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Author: Charlie Farrugia
Senior Collections Advisor
We have items in the PROV Collection that pose considerable challenges in housing, storing, moving or providing access. Our Repository/Collection Management staff are able to deal with these challenges by utilising our training or past experience in storage/space management, shelving/container design and records retrieval processes. An array of lifting and other equipment backed up with rules, procedures and regular (refresher) training takes care of the myriad potential OH&S issues for awkwardly sized or heavy items.
In terms of challenges though, one record stands head and shoulders, literally as well as figuratively, above all others. It is our largest plan, a 6 by 4.5 metre map of Victoria created to show 10 million acres of Crown Land to be alienated under the Land Act of 1862. As this Act has been characterised by historians as the Duffy Land Act, the map is also known as the Duffy Map, although most PROV staff refer to it as “The Big Map”.
The map had been housed in an extremely heavy wooden cedar box constructed by Parliament House staff probably when it was no longer required for display in 1865. The entire map was placed in this box with a lid that was nailed shut. The map has remained in this box at PROV, although its sheer size coupled with the lack of floor space at our former Laverton Repository meant we had to wait for construction of the Victorian Archives Centre (VAC) before we could receive it. Consequently, it holds the distinction of being the first “new” record officially accessioned into the PROV Collection at VAC.
Even then, it is too big to be stored in our compactus banks. It is housed in a long span shelving unit used for the largest of our rolled plans in a location which minimises both the distance these plans are to be carried and the number of corners to be navigated. Not that this makes moving the big map any easier!
Last year the map was displayed on level 3 at VAC, necessitating its first ever movement between floors of the building. The only option available to us was to hire a truck to transport it from level 1 on Macaulay Road around the block for entry through the level 3 entrance on Shiel Street (and back again).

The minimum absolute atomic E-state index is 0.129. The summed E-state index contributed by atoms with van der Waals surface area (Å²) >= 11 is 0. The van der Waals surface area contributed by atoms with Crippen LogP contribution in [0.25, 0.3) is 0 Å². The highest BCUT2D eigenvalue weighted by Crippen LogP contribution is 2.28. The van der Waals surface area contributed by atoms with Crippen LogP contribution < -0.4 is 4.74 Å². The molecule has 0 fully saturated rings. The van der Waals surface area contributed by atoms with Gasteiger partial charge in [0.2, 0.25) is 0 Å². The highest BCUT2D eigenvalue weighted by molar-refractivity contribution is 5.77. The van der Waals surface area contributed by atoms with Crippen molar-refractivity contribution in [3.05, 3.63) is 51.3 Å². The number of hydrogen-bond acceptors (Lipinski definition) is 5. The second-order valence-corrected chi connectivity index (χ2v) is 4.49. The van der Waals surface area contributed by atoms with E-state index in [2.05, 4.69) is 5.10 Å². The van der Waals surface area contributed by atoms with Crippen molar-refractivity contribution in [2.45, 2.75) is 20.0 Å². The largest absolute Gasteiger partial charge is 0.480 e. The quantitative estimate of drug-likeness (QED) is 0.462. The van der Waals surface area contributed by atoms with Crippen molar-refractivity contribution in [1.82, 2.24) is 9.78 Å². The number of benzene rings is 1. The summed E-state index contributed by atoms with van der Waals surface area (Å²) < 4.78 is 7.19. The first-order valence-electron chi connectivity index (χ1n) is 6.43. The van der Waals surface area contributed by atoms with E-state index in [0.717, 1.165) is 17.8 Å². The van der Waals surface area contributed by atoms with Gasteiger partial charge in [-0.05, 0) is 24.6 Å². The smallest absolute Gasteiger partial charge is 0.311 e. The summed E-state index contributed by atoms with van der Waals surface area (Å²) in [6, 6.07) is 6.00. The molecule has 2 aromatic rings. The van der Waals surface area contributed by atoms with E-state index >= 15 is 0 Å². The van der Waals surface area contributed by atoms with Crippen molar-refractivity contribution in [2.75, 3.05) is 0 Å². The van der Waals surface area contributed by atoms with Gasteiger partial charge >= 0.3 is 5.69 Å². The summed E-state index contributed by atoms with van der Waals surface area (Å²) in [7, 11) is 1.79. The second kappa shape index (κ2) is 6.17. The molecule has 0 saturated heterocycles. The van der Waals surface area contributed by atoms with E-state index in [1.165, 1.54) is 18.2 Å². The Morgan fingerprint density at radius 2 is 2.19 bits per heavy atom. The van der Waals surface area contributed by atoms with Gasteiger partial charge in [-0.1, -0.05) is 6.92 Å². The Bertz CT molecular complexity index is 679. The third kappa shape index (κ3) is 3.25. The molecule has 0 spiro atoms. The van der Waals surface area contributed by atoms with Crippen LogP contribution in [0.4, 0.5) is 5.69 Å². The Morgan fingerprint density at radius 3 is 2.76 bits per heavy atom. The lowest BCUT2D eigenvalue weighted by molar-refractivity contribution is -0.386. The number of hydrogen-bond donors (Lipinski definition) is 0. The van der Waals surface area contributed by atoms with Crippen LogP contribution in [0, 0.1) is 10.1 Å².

But the issues to resolve didn’t end there. To display it, we had to deal with the following considerations; Where to put it? How to treat the surface it is to be placed upon? What to place underneath it? How to unroll the map, keep the map flat whilst unrolled and allow people to view and roll up again?
The Centre for Cultural Materials Conservation (CCMC) works with us on each occasion enabling the opportunity for the condition of the record to be assessed and minor repairs made as appropriate. A host of additional issues were also addressed when we digitised the map as demonstrated in Cate Elkner’s article in Provenance September 2007.
The map came to PROV in remarkably good condition, thanks to the specially made box. Since its accession, interleaving lens tissue has been placed within the roll to minimise print migration and the whole item encased in a foam wrap called cellair. These measures have enlarged its overall size meaning that one of the wooden batons along the bottom of the map could no longer be stored with it inside the box. This had already been separated from the map, probably to ensure it fitted into the wooden box in the first place. I wonder whether the designers of the box underestimated the dimensions of the original map?
All of this provided an idea of the issues that needed to be considered in making the map available to the National Museum of Australia Canberra for display in their recent exhibition The Irish In Australia. Apart from its initial movement to PROV, this was only the second time the plan had been on the move outside VAC, the first time it had ever been outside of Victoria and, I believe, the first time it had been on display to the public for an extended period since 1865.
In terms of the movement of the record, some concern centred on the wooden box. The box, which has never been moved within PROV, is extremely heavy. It accounts for approximately 90 per cent of the total weight and requires a minimum of six people to carry it. There was also some concern that it would be damaged during the rigors of a trip to and from Canberra.
Fortunately, Nick Selenitsch of CCMC was on hand to assist us. He commissioned a firm to construct a box that would be significantly lighter and could provide as much protection as the cedar box. The designer box consisted of a pine wood frame with sides made from corflute, a form of reinforced corrugated polypropylene. High density foam was used inside the box to provide support to the plan and ensure it did not move. After removal of the upper baton, a task necessary to ensure the display of the item, the map was re-wrapped and carefully placed into the box. A lid made of the same materials was screwed shut.
Are you aware of other unusually sized, awkward or challenging items in archival collections that require special storage or transport arrangements? If so, feel free to add your comments, we’d love to hear from you.